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Monday, October 12, 2015

Conservative Cardinals write to the Pope

In the synod news, some conservative Cardinals wrote a letter to the Pope at the beginning of the synod averring that the process was rigged. Of course, it *is* rigged - the Pope chose everyone who was allowed to participate and when it's reached a conclusion the Pope alone will decide what to do about the results ... welcome to the Catholic church ...

As defined by Paul VI, the Synod of Bishops was strictly an advisory body, with no authority beyond what the pope conceded to it. As Paul’s document repeatedly stated, the synod was subject “immediately and directly to the authority” of the pope. Probably without realizing it, Paul VI radically redefined what the word synod had meant since the church’s earliest days. A synod was no longer a decision-making body. It was now an instrument not of the bishops but of the Holy See, to use or not use at it saw fit.

The Cardinals know this. What they're upset about is that they think the synod is rigged *against* their interests instead of *in favor* of them. Ugh! No surprise to see Pell, Müllerr, and Dolan among the signatories.

Thirteen cardinals—including Cardinals Di Nardo and Dolan—sent a letter to Pope Francis on the opening day of the Synod on the Family in which they challenged or raised serious objections to decisions taken or approved by him regarding the organization and the conduct of the synod.

In it, they expressed “concerns” in relation to two important aspects of the synod, which they claim are shared by other synod fathers: the basic working document or “Instrumentum Laboris,” which they consider inadequate, and the synod procedures which they allege “lead to a predetermined conclusion.”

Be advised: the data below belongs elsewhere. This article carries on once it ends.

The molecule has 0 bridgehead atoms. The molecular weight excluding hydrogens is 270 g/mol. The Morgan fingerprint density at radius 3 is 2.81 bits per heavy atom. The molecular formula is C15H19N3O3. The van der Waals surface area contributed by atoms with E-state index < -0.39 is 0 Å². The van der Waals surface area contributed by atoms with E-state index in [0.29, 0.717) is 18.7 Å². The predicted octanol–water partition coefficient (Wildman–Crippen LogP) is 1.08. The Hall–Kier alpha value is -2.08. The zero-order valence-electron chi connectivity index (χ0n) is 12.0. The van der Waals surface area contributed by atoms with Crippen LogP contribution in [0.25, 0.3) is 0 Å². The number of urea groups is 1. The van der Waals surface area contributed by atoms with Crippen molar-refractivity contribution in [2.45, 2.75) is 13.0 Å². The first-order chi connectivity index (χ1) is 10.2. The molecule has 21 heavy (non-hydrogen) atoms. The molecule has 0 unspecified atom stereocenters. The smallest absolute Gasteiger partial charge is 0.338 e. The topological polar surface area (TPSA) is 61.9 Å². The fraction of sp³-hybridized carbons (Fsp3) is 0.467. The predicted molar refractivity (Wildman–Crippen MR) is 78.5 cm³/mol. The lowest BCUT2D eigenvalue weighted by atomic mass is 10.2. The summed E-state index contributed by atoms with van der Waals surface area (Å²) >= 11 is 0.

List of Signatories

The names of the 13 signatories are, in alphabetical order:

- Carlo Caffarra, archbishop of Bologna, Italy, formerly the first president of the Pontifical John Paul II Institute for Studies on Marriage and Family;

- Thomas C. Collins, archbishop of Toronto, Canada;

- Daniel N. Di Nardo, archbishop of Galveston-Houston, vice-president of the U.S. Bishops Conference;

- Timothy M. Dolan, archbishop of New York, United States;

- Willem J. Eijk, archbishop of Utrecht, Holland;

- Gerhard L. Müller, former bishop of Regensburg, Germany, since 2012 prefect of the congregation for the doctrine of the faith;

- Wilfrid Fox Napier, archbishop of Durban, South Africa, president delegate of the synod underway as also at the previous session of the synod of October 2014;

- John Njue, archbishop of Nairobi, Kenya.

- George Pell, archbishop emeritus of Sydney, Australia, since 2014 prefect in the Vatican of the secretariat for the economy;

- Norberto Rivera Carrera, archbishop of Mexico City, Mexico;

- Robert Sarah, former archbishop of Conakry, Guinea, since 2014 prefect of the congregation for divine worship and the discipline of the sacraments;

- Elio Sgreccia, president-emeritus of the Pontifical Academy for Life, Vatican City;

- Jorge L. Urosa Savino, archbishop of Caracas, Venezuela.


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